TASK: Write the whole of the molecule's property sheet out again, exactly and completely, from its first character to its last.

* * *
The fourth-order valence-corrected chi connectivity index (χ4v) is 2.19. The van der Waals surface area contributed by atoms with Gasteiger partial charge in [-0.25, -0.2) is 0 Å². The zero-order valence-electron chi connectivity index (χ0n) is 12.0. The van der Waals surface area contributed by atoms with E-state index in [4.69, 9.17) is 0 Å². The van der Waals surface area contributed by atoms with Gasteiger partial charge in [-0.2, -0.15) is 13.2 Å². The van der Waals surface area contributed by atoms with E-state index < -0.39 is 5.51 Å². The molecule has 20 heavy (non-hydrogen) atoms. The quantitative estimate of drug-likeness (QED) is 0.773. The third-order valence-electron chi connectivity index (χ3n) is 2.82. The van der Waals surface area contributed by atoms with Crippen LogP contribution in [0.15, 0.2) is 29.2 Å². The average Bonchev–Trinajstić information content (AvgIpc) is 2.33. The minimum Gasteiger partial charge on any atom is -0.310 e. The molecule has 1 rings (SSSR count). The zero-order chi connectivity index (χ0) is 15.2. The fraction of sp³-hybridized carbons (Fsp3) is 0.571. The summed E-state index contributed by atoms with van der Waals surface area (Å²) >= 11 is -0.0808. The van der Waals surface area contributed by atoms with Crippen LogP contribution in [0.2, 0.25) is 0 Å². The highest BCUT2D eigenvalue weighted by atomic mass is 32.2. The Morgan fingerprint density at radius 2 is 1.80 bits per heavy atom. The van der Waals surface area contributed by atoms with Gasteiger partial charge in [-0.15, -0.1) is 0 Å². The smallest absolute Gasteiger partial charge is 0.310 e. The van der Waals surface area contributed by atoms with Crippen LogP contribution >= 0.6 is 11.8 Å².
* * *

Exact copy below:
The fourth-order valence-corrected chi connectivity index (χ4v) is 2.19. The van der Waals surface area contributed by atoms with Gasteiger partial charge in [-0.25, -0.2) is 0 Å². The zero-order valence-electron chi connectivity index (χ0n) is 12.0. The van der Waals surface area contributed by atoms with E-state index in [4.69, 9.17) is 0 Å². The van der Waals surface area contributed by atoms with Gasteiger partial charge in [-0.2, -0.15) is 13.2 Å². The van der Waals surface area contributed by atoms with E-state index < -0.39 is 5.51 Å². The molecule has 20 heavy (non-hydrogen) atoms. The quantitative estimate of drug-likeness (QED) is 0.773. The third-order valence-electron chi connectivity index (χ3n) is 2.82. The van der Waals surface area contributed by atoms with Crippen LogP contribution in [0.15, 0.2) is 29.2 Å². The average Bonchev–Trinajstić information content (AvgIpc) is 2.33. The minimum Gasteiger partial charge on any atom is -0.310 e. The molecule has 1 rings (SSSR count). The zero-order chi connectivity index (χ0) is 15.2. The fraction of sp³-hybridized carbons (Fsp3) is 0.571. The summed E-state index contributed by atoms with van der Waals surface area (Å²) >= 11 is -0.0808. The van der Waals surface area contributed by atoms with Crippen LogP contribution in [0.2, 0.25) is 0 Å². The highest BCUT2D eigenvalue weighted by atomic mass is 32.2. The Morgan fingerprint density at radius 2 is 1.80 bits per heavy atom. The van der Waals surface area contributed by atoms with Gasteiger partial charge in [-0.15, -0.1) is 0 Å². The smallest absolute Gasteiger partial charge is 0.310 e. The van der Waals surface area contributed by atoms with Crippen LogP contribution >= 0.6 is 11.8 Å².